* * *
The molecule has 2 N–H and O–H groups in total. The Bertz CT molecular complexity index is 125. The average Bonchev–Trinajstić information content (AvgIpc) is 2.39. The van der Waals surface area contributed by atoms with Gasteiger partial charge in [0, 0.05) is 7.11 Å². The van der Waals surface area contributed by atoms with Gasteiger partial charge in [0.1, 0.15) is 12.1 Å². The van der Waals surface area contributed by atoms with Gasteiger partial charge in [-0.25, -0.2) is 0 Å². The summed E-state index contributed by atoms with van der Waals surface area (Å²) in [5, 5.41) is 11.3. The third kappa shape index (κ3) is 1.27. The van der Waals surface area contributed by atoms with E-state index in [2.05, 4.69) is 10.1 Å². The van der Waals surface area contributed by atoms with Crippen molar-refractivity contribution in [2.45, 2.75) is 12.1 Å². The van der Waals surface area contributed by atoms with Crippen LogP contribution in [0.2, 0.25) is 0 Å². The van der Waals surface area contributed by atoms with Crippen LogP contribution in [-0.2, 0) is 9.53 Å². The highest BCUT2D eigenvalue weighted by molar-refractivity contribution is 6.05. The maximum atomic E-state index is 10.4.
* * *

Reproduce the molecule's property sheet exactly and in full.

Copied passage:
The molecule has 2 N–H and O–H groups in total. The Bertz CT molecular complexity index is 125. The average Bonchev–Trinajstić information content (AvgIpc) is 2.39. The van der Waals surface area contributed by atoms with Gasteiger partial charge in [0, 0.05) is 7.11 Å². The van der Waals surface area contributed by atoms with Gasteiger partial charge in [0.1, 0.15) is 12.1 Å². The van der Waals surface area contributed by atoms with Gasteiger partial charge in [-0.25, -0.2) is 0 Å². The summed E-state index contributed by atoms with van der Waals surface area (Å²) in [5, 5.41) is 11.3. The third kappa shape index (κ3) is 1.27. The van der Waals surface area contributed by atoms with E-state index in [2.05, 4.69) is 10.1 Å². The van der Waals surface area contributed by atoms with Crippen molar-refractivity contribution in [2.45, 2.75) is 12.1 Å². The van der Waals surface area contributed by atoms with Crippen LogP contribution in [0.2, 0.25) is 0 Å². The van der Waals surface area contributed by atoms with Crippen LogP contribution in [-0.2, 0) is 9.53 Å². The highest BCUT2D eigenvalue weighted by molar-refractivity contribution is 6.05. The maximum atomic E-state index is 10.4.